Watching the elite pitchers in this World Series — Houston’s Justin Verlander, Gerrit Cole and Zack Greinke and Washington’s Stephen Strasburg, Max Scherzer and Patrick Corbin — Marlins fans can only hope their top young pitching prospects someday can comprise a rotation that’s anywhere close to that quality.
This group of young Marlins prospects “can be a very dangerous rotation,” Marlins prospect Jorge Guzman said, through an interpreter, of a highly-regarded group including himself, Sixto Sanchez, Edward Cabrera, Braxton Garrett, Trevor Rogers and the Sandy Alcantara-led group of those already with the big league team.
“We are young, healthy and have very good potential,” Guzman said. “We all throw really hard but we focus on learning how to pitch, not throwing hard.”
The Marlins’ organization pitching depth has diminished a bit, with the July trades of Zac Gallen and Trevor Richards. But management still believe the Marlins have a dozen or so pitchers who project as big-league rotation members.
Two of those — Alcantara (6-14, 3.88 ERA) and Caleb Smith (10-11, 4.52) — likely will anchor next season’s rotation, though Smith’s 5.42 ERA after the All Star break (compared with 3.50 before) is a concern. A decision is pending on whether veteran Jose Urena will be tendered.
But several others - Pablo Lopez (5-8, 4.94) and Elieser Hernandez (3-5, 5.03) and Jordan Yamamoto (4-5, 4.87) — must compete for rotation spots next spring, with Lopez needing to re-prove himself because of his uneven work coming off this year’s injury.
Sizing up the other top Marlins pitching prospects:
▪ Right-hander Sanchez:
Rated the 24th best prospect in baseball by MLB.com, Sanchez was thoroughly dominant the final month at Double A Jacksonville, allowing three earned runs and 23 hits — with 35 strikeouts — in 40 innings. He closed the season 8-6 with a 2.76 ERA, mostly at Double A.
It would be a surprise if he’s not in the rotation by some point next summer, and he and Alcantara are the most likely to be the Marlins’ longterm No. 1 and 2 starters, in some order.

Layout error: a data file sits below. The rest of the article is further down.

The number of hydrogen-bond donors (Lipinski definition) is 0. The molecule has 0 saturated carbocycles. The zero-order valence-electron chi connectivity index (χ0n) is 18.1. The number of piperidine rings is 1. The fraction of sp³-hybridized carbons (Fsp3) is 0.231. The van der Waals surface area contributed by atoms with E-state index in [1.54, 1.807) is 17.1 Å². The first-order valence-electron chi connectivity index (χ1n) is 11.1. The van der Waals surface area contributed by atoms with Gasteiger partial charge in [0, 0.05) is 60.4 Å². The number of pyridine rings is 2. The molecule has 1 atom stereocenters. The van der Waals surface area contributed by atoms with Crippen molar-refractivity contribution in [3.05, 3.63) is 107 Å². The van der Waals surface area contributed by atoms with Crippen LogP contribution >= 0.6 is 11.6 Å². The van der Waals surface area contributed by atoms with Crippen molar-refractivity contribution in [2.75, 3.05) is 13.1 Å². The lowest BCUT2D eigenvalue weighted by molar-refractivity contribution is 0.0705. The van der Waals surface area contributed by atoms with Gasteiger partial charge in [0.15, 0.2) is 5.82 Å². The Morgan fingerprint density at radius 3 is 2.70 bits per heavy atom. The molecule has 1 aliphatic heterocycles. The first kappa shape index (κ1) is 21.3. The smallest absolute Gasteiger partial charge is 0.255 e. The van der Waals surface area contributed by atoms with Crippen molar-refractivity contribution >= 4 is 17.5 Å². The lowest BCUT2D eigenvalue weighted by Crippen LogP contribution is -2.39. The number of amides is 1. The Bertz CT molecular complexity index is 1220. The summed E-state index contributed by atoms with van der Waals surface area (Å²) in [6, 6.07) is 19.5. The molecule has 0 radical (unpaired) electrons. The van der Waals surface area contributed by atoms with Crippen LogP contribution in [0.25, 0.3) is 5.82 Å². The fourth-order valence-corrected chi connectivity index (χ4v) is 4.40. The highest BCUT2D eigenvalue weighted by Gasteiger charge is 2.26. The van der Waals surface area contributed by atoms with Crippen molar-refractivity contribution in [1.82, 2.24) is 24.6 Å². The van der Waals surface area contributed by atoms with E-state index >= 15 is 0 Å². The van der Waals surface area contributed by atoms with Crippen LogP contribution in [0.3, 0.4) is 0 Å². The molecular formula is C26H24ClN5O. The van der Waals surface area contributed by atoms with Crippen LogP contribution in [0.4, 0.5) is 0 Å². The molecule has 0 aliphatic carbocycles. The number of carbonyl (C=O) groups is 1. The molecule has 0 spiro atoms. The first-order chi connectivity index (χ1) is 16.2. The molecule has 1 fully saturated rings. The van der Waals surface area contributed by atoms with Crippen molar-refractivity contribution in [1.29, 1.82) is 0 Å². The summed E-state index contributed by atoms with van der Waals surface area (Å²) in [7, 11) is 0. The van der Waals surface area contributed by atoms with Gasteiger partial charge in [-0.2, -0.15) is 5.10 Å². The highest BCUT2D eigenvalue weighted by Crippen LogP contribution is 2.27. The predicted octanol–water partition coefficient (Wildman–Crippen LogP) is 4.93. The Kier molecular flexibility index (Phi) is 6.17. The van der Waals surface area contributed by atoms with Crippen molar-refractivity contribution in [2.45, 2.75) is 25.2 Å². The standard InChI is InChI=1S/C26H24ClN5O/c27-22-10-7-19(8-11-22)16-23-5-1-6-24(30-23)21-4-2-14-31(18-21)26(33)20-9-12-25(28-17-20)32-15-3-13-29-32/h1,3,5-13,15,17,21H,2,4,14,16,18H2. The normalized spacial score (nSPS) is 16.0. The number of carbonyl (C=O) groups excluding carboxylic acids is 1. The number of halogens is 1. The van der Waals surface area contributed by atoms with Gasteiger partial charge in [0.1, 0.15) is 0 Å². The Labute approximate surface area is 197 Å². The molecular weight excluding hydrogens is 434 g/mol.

“There was a lot of work done with his delivery and mechanics,” Marlins president/baseball operations Michael Hill said. “It takes time for that to take hold and get buy in. That’s what you started to see as the season progressed. We couldn’t be happier with the year he’s been able to put together. Almost tripled his career innings this year. It’s been great to see his growth as a young pitcher. ..
“I don’t think you can say there’s one dominant pitch. You are talking about a pitcher who has multiple well-above average pitches - his fastball, his slider, his changeup. His command of all of those pitches, his presence on the mound, his ability to repeat his delivery [all stand out].”
▪ Right-hander Cabrera:
The right-hander, just 21, emerged this season as a high-end prospect, finishing 9-4 with a 2.23 ERA (between Double A and Single A) after missing a few weeks with a bruise on his elbow that became infected. The numbers were dominant: just 65 hits allowed and 116 strikeouts in 96 2/3 innings. At Double A, he was 4-1 with a 2.56 ERA.
Hill’s take: “Another one of those young arms that projects middle of the rotation or better with three pitches and an attitude. You are talking about a 6-6, right handed pitcher, loose arm action, ball just explodes out of his hand.”
▪ Left-hander Rogers:
The Marlins’ 2017 first-round pick went 5-8 with a 2.53 ERA at Single A Jupiter, then 1-2 with a 4.50 ERA in five starts at Double A Jacksonville He struck out 150 in 136 combined innings, with 122 hits relinquished.
Hill’s take: “When you see him on the attack, you see the best version of him. Another pitcher with three pitch mix. You love his pitch package. You see his growth as a young man. You look at how he approaches each of his starts and how he is on the attack with all three of his pitches and it makes you feel excited.”
▪ Right-hander Guzman:
Acquired with infielder Jose Devers in the Giancarlo Stanton trade with the Yankees, Guzman pitched better than perhaps anybody in the system over the final month. Over his final 30 innings at Jacksonville, he allowed four runs and just six hits while striking out 35.